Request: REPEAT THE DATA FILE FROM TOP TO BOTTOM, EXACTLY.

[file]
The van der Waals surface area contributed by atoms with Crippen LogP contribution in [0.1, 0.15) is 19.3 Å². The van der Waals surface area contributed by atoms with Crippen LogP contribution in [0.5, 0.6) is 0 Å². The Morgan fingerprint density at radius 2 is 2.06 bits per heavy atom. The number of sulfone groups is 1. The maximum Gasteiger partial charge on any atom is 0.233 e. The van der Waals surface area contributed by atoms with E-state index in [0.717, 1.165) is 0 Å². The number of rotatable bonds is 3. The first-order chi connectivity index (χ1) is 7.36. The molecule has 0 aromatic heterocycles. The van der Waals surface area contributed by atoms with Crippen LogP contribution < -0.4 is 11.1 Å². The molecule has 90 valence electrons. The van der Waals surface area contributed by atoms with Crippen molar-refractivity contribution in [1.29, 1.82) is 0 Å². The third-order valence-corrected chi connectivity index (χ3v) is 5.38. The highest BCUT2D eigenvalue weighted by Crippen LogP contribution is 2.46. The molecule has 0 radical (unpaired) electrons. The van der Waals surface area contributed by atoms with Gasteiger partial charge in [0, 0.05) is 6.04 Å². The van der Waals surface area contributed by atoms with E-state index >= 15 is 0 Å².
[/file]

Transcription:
The van der Waals surface area contributed by atoms with Crippen LogP contribution in [0.1, 0.15) is 19.3 Å². The van der Waals surface area contributed by atoms with Crippen LogP contribution in [0.5, 0.6) is 0 Å². The Morgan fingerprint density at radius 2 is 2.06 bits per heavy atom. The number of sulfone groups is 1. The maximum Gasteiger partial charge on any atom is 0.233 e. The van der Waals surface area contributed by atoms with E-state index in [0.717, 1.165) is 0 Å². The number of rotatable bonds is 3. The first-order chi connectivity index (χ1) is 7.36. The molecule has 0 aromatic heterocycles. The van der Waals surface area contributed by atoms with Crippen LogP contribution < -0.4 is 11.1 Å². The molecule has 90 valence electrons. The van der Waals surface area contributed by atoms with Crippen molar-refractivity contribution in [1.29, 1.82) is 0 Å². The third-order valence-corrected chi connectivity index (χ3v) is 5.38. The highest BCUT2D eigenvalue weighted by Crippen LogP contribution is 2.46. The molecule has 0 radical (unpaired) electrons. The van der Waals surface area contributed by atoms with Gasteiger partial charge in [0, 0.05) is 6.04 Å². The van der Waals surface area contributed by atoms with E-state index >= 15 is 0 Å².